The first genetic analysis of schizophrenia in an ancestral African population, the South African Xhosa, appears in the journal Science. An international group of scientists conducted the research, including investigators from Columbia University Mailman School of Public Health and New York State Psychiatric Institute, as well as the University of Cape Town and the University of Washington.
The study was carried out in the Xhosa population because Africa is the birthplace of all humans, yet ancestral African populations have rarely been the focus of genetics research. The researchers analyzed blood samples from 909 individuals diagnosed with schizophrenia and 917 controls living in South Africa. Their study revealed that participants with schizophrenia are significantly more likely to carry rare, damaging genetic mutations compared to participants without schizophrenia. These rare mutations were also more likely to affect brain and synaptic function. The organization and firing of neuronal synapses are ultimately responsible for learning, memory, and brain function.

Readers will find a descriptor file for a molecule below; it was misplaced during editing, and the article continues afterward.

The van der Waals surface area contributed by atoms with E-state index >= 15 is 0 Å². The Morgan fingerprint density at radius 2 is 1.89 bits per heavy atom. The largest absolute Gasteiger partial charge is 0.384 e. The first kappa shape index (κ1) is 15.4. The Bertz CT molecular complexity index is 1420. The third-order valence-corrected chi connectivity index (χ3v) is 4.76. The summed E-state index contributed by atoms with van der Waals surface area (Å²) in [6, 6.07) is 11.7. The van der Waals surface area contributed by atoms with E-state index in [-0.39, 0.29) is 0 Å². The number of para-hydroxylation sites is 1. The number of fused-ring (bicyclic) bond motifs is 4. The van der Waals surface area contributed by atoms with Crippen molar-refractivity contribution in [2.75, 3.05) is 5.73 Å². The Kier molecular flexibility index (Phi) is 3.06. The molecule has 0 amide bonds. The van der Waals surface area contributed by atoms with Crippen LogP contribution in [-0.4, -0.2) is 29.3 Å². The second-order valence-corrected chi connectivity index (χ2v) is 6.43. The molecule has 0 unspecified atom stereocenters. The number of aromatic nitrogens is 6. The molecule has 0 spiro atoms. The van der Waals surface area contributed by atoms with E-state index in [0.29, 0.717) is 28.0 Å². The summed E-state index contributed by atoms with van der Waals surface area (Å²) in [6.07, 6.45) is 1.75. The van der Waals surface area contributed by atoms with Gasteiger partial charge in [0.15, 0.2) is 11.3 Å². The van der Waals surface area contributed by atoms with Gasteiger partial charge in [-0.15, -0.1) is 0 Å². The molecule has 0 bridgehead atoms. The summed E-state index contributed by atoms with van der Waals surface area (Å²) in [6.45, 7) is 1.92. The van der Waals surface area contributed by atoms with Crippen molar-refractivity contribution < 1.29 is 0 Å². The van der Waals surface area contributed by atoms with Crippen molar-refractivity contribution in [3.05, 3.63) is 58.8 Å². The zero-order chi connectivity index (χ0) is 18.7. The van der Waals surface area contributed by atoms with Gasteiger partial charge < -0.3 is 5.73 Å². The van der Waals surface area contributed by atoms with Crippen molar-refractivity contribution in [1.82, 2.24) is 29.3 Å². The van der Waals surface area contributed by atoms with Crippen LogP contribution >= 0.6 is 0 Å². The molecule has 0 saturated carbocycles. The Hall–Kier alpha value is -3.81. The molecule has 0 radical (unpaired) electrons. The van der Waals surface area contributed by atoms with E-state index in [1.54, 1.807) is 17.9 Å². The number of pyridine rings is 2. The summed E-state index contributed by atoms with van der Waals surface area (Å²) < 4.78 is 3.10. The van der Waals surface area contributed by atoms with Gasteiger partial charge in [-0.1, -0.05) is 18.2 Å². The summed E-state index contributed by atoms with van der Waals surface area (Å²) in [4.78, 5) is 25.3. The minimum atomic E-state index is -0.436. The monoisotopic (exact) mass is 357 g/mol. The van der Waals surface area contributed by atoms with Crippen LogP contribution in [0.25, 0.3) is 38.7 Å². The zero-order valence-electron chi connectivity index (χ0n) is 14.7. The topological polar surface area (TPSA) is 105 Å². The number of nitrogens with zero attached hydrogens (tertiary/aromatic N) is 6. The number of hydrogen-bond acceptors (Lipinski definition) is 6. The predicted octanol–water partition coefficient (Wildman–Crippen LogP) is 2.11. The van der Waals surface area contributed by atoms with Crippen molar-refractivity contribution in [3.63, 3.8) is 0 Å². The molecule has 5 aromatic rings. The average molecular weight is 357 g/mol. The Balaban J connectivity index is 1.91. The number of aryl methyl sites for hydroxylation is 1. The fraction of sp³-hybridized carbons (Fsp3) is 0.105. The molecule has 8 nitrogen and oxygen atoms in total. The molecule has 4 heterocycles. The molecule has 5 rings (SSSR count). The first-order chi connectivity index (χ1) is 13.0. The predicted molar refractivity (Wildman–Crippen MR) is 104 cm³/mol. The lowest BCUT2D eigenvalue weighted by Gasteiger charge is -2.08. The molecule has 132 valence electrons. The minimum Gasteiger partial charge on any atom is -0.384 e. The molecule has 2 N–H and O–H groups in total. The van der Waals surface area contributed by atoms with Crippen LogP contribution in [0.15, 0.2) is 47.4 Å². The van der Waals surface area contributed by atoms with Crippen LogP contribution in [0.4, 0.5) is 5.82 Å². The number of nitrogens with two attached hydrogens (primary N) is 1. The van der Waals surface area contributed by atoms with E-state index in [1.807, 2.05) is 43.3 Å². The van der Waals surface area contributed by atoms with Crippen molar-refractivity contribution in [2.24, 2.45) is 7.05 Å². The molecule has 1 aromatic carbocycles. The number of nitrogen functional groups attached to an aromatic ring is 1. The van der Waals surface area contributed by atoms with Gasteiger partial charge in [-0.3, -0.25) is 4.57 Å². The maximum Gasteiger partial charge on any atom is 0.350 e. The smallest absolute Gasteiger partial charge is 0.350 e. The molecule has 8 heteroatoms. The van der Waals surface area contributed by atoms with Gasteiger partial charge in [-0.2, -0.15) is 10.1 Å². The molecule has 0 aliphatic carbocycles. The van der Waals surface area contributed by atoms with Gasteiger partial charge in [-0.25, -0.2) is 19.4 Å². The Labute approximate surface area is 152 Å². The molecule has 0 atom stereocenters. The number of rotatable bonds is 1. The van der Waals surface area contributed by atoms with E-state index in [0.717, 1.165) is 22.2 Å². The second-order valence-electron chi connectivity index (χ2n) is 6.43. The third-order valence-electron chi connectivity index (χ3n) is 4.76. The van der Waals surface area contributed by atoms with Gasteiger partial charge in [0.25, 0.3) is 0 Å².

The genes and pathways identified by this research inform the understanding of schizophrenia for all human populations, the researchers say. Further studies in African populations might also suggest potential mechanisms for the design of more effective treatments.
“The presence of only a few DNA variations damaging to synaptic function could have an outsized effect on schizophrenia,” says co-author Dr. Ezra Susser, professor of epidemiology and psychiatry at Columbia University Mailman School and New York State Psychiatric Institute. “While these variants differ from person to person, we believe they may disrupt neural pathways that elevate risk for schizophrenia.”Friday Letter Submission, Publish on February 07